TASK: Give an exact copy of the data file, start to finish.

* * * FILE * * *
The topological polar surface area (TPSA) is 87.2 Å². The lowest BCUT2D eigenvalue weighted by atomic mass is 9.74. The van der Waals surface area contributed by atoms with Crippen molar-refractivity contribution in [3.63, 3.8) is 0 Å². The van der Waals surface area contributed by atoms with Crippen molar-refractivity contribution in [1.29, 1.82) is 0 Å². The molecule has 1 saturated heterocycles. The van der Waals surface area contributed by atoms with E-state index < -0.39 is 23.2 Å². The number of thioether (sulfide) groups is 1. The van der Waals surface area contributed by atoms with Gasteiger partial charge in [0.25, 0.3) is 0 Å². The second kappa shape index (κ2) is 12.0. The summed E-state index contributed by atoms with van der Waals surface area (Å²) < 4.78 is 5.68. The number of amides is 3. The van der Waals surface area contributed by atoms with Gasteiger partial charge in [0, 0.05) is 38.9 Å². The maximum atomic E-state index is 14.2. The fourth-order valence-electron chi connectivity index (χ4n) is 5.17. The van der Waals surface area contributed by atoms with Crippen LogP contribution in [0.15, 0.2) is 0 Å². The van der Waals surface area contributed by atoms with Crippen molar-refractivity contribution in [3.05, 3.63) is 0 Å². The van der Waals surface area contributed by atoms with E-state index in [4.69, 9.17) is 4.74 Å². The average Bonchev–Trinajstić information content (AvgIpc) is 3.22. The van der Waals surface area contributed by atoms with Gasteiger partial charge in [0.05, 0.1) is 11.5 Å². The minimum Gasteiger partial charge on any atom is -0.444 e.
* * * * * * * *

The topological polar surface area (TPSA) is 87.2 Å². The lowest BCUT2D eigenvalue weighted by atomic mass is 9.74. The van der Waals surface area contributed by atoms with Crippen molar-refractivity contribution in [3.63, 3.8) is 0 Å². The van der Waals surface area contributed by atoms with Crippen molar-refractivity contribution in [1.29, 1.82) is 0 Å². The molecule has 1 saturated heterocycles. The van der Waals surface area contributed by atoms with E-state index < -0.39 is 23.2 Å². The number of thioether (sulfide) groups is 1. The van der Waals surface area contributed by atoms with Gasteiger partial charge in [0.25, 0.3) is 0 Å². The second kappa shape index (κ2) is 12.0. The summed E-state index contributed by atoms with van der Waals surface area (Å²) < 4.78 is 5.68. The number of amides is 3. The van der Waals surface area contributed by atoms with Gasteiger partial charge in [0, 0.05) is 38.9 Å². The maximum atomic E-state index is 14.2. The fourth-order valence-electron chi connectivity index (χ4n) is 5.17. The van der Waals surface area contributed by atoms with Crippen LogP contribution in [0.15, 0.2) is 0 Å². The van der Waals surface area contributed by atoms with Crippen molar-refractivity contribution in [3.05, 3.63) is 0 Å². The van der Waals surface area contributed by atoms with E-state index in [4.69, 9.17) is 4.74 Å². The average Bonchev–Trinajstić information content (AvgIpc) is 3.22. The van der Waals surface area contributed by atoms with Gasteiger partial charge in [0.05, 0.1) is 11.5 Å². The minimum Gasteiger partial charge on any atom is -0.444 e.